Two themes emerge in this year’s mid-year report: Canadian investors’ appetite for yield products and complexities associated with non-domestic issuers.
We have commented on Canadian investors’ appetite for yield products in past mid-year capital markets reports. This year it’s the same, only more so. Through April 30 this year, $10.76 billion in equity capital has been raised on the TSX (down from $17.25 billion in the comparable period in 2012); $2.0 billion of the 2013 funds were raised in the real estate (REIT) sector, by far the largest of the eight sectors the TSX ranks, excepting financial institutions. The four new international listings on the TSX in 2013 are cross-border REITs. High-yield bonds are an increasingly prominent part of the Canadian capital markets.
Our report includes a review of the 20-year history of the Canadian REIT industry – the quintessential yield product – which began with RealFund in 1993. We also assess the greater role the bond market is playing in Canadian infrastructure funding, and provide a review of the growing Canadian high-yield debt market, including how it differs from the U.S. market.
Advisers continue to develop structures to effectively deliver yield products to meet demand. Issues arise in the design of efficient cross-border distribution of cash flows to investors. We outline innovative approaches that have led to growth in cross-border income fund IPOs in Canada. Many recent CBIFs have been in the real estate sector, marrying the Canadian yield appetite to the increasing strength of the U.S. real estate market. We also note another development relating to non-domestic issuers: the marked decline of Chinese companies listed in the United States.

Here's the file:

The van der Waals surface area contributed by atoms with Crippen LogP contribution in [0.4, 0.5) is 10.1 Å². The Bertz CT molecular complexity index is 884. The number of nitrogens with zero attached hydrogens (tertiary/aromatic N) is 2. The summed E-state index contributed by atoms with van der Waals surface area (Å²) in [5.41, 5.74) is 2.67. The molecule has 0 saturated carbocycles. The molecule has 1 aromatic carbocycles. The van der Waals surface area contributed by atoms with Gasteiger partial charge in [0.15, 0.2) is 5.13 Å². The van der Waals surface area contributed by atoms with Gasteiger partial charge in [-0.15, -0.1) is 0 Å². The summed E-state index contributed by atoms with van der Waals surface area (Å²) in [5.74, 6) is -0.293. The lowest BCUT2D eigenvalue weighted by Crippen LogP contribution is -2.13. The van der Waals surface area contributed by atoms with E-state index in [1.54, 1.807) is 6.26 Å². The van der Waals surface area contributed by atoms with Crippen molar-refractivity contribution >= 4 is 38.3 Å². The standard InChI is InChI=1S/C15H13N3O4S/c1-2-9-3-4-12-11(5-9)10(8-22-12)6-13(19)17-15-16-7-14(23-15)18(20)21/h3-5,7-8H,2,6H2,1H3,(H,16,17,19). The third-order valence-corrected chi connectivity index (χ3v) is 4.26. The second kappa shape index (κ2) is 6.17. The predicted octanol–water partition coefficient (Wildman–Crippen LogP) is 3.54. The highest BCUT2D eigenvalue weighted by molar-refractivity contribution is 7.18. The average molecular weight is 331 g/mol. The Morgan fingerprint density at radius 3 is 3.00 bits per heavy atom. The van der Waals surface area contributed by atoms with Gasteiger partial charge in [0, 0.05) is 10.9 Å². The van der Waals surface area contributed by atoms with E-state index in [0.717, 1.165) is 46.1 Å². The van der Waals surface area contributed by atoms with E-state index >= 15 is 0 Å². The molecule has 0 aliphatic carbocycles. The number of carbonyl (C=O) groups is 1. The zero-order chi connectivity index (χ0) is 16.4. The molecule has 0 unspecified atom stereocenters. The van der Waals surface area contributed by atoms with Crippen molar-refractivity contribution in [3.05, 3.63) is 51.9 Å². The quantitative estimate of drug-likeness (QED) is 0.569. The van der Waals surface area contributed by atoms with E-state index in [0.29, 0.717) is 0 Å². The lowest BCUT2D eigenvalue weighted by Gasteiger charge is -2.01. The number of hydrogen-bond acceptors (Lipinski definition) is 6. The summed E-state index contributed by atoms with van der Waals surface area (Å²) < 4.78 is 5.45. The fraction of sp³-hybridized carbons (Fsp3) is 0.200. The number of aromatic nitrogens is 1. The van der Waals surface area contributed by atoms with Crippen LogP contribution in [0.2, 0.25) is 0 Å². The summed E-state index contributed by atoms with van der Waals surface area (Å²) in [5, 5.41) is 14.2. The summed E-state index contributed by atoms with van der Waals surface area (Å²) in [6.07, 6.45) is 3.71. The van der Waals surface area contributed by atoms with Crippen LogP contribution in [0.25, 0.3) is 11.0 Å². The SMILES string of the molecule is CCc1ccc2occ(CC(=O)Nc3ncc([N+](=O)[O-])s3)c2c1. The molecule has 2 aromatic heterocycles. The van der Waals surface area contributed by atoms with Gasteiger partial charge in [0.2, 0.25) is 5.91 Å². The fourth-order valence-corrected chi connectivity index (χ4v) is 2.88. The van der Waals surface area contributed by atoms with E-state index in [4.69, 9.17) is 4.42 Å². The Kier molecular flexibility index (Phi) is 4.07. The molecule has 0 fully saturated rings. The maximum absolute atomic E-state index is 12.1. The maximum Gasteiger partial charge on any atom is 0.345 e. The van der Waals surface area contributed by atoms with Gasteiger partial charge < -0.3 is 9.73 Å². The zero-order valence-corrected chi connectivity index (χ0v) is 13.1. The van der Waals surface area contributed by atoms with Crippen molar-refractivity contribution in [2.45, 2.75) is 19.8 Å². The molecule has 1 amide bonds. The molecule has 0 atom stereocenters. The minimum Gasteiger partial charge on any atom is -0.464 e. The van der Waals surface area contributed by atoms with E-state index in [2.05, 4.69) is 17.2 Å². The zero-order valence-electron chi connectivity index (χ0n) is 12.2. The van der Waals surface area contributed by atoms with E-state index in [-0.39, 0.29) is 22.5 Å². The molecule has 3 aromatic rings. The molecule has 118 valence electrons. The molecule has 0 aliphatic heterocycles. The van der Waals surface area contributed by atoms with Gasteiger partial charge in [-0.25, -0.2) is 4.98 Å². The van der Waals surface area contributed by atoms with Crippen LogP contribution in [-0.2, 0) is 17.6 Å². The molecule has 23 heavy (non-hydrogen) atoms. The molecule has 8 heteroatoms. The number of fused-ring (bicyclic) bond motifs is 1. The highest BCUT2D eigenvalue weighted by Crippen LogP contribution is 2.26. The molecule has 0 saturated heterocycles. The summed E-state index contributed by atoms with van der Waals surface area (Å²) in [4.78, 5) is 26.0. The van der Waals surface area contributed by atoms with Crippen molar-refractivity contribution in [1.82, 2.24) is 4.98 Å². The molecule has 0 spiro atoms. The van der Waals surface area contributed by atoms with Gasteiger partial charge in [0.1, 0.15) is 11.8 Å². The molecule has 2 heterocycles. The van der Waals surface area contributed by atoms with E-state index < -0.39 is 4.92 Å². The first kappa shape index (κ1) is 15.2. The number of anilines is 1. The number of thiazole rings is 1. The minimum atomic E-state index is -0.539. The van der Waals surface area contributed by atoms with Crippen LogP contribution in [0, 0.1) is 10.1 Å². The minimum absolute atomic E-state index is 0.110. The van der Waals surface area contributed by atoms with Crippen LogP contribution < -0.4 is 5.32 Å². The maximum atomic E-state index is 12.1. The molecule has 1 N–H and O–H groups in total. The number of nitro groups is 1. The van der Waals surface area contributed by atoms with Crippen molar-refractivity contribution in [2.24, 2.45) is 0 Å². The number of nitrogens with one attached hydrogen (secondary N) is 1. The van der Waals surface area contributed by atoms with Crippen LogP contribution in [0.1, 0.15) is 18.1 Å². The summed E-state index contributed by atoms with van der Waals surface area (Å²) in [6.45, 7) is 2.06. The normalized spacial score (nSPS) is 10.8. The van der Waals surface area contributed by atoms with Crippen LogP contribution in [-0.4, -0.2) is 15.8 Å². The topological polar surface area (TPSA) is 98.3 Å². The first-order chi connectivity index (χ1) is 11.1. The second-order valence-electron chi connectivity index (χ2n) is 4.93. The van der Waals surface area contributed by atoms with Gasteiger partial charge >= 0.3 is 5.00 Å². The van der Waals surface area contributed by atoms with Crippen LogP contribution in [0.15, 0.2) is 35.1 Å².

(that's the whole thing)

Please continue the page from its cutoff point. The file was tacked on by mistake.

Our report also addresses issues around two of the pillars of the Canadian equity markets: recent oil and gas capital activity and an analysis of why no Canadian bank has issued non-common share equity in 2013.
We look forward to the rest of the year. Several IPOs are in the pipeline, so it will be interesting to see if they make it to market and whether we see any resurgence outside of real estate.